5 Reasons It Rocks To Be The Sober Friend

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So, a few weeks ago I published a piece on why it sucks to be the sober friend in your group. I felt it was only fair to list the reasons it’s awesome to be the sober friend. Let me just clarify and state that I personally think it’s better being the sober one, but I’m biased. Anyway, here we go…

1. You save bank, bro. I joke with my friends and even people that I’m just meeting for the first time that I have the most fun per dollar spent out of anyone. There are times I can spend as little as $3.00 during a night out, and that’s for the meter. Other than that, I’m perfectly content on drinking water for the night. If I feel like drinking soda and/or grabbing a slice or two while we’re out, maybe I’ll spend like $15.00 for the night. Not too bad, if you ask me.

2. You’re alert. I’m always on high alert at a club. I’ve seen way too many stupid fights break out and, thankfully, I’ve never been in one or caught in the middle of one. Being sober in a hostile situation means that you will react faster than you would if you were sober. Not to be too overly dramatic, but it could save your life.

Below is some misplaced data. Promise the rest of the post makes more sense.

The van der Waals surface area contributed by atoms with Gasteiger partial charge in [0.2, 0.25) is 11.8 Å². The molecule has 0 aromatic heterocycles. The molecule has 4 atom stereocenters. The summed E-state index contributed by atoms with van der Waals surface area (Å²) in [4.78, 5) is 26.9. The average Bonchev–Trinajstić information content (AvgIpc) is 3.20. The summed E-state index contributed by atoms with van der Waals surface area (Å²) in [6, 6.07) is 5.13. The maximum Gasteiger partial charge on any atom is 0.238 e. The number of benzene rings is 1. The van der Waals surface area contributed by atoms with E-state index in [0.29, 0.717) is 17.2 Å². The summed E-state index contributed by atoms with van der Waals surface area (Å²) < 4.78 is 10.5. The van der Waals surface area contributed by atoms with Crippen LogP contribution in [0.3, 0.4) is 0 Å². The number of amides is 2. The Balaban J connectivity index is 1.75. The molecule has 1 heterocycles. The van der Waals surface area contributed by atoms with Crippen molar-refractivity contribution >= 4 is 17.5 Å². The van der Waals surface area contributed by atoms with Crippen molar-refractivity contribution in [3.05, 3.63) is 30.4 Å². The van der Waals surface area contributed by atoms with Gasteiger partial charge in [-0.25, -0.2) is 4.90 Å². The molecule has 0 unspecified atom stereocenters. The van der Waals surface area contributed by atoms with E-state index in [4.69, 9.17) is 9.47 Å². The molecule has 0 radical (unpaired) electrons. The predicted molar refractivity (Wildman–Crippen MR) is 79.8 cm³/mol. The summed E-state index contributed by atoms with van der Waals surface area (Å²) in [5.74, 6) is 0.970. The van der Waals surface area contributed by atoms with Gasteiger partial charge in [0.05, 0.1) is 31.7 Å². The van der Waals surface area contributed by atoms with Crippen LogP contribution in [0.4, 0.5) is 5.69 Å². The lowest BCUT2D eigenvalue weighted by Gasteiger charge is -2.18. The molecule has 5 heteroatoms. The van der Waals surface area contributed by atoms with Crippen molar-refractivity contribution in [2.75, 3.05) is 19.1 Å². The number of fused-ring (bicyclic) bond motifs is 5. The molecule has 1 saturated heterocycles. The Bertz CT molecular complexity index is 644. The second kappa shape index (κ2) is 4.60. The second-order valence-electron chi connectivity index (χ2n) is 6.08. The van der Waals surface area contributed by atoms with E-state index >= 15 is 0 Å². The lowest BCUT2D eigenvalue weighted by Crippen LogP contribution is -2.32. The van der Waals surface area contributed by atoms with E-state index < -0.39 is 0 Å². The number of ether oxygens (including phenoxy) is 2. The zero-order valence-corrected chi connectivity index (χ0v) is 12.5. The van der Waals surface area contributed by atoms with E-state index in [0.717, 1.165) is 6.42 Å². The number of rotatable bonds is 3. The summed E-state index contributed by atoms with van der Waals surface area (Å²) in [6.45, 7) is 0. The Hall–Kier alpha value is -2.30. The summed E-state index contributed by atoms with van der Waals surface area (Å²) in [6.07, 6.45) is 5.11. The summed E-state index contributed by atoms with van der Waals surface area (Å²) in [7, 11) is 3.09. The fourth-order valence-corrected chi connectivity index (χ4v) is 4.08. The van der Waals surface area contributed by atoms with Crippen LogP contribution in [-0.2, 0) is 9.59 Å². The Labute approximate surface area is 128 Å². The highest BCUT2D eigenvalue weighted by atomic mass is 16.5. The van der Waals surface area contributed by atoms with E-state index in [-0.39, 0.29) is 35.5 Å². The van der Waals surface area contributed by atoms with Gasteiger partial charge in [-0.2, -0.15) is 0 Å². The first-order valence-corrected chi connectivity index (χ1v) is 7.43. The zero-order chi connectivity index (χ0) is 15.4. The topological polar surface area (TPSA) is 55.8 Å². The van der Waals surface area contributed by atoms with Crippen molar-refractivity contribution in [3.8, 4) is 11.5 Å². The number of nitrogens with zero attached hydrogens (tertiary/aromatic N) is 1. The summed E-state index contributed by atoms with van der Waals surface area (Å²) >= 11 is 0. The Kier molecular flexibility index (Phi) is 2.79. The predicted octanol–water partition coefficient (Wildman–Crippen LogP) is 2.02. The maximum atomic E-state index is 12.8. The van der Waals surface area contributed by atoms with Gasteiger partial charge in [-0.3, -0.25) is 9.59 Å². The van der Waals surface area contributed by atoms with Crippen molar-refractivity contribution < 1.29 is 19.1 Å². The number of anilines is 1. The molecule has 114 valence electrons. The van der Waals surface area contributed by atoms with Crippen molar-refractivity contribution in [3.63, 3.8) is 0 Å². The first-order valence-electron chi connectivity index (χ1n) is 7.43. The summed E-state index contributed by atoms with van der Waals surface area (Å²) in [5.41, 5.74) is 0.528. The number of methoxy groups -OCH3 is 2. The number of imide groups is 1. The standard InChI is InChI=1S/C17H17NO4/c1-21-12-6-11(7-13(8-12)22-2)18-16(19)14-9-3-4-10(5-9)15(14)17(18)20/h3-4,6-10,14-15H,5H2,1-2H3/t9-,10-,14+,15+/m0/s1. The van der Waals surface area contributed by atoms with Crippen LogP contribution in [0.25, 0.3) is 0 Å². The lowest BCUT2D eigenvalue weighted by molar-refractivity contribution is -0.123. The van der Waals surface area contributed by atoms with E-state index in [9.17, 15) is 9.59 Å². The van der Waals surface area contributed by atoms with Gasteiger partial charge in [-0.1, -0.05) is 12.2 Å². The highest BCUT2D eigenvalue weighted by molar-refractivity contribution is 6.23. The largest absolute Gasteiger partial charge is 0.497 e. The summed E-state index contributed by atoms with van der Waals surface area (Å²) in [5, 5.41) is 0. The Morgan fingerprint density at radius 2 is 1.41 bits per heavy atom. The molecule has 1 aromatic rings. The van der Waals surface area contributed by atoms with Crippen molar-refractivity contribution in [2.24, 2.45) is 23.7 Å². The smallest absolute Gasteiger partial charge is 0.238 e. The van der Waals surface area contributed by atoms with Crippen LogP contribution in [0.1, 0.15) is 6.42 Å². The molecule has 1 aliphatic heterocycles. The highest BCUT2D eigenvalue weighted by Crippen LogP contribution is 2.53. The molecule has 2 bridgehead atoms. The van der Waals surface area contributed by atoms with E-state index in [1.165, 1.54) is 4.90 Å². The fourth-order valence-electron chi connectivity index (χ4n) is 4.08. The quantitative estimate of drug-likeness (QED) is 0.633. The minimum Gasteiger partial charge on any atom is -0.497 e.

3. Watching drunk/high people is (sometimes) hysterical. Yes, there will be times when you can’t stand to be around them, but there are also times where it just comical to watch them act like idiots. Even better? You’ll be able to remind them of how stupid they looked when you see them again.

4. You don’t need to worry (as much) about doing something stupid. This piggybacks off of No. 3, but it’s true. If you’re sober, you’re probably not doing anything really stupid; which means you don’t need to worry about someone filming you or taking pictures of you doing something stupid; which means you don’t need to worry about it showing up on the Internet and then getting fired at work on Monday. Do you see where I’m going with this?

5. You are automatically the designated driver — This is also one that was on my “Reasons It Sucks To Be The Sober Friend” list, but that’s because it has its advantages and disadvantages. No, I do not appreciate you assuming that I’m not drinking, but that doesn’t mean I’m going to be spiteful and not drive. Besides, if the night goes really well (i.e. You take someone home) or really bad (i.e. Someone pisses you off), guess who’s got the wheels? Plus, it shows that your friends respect you and trust you with their lives to get them home safely… and that’s not being overly dramatic. TC mark

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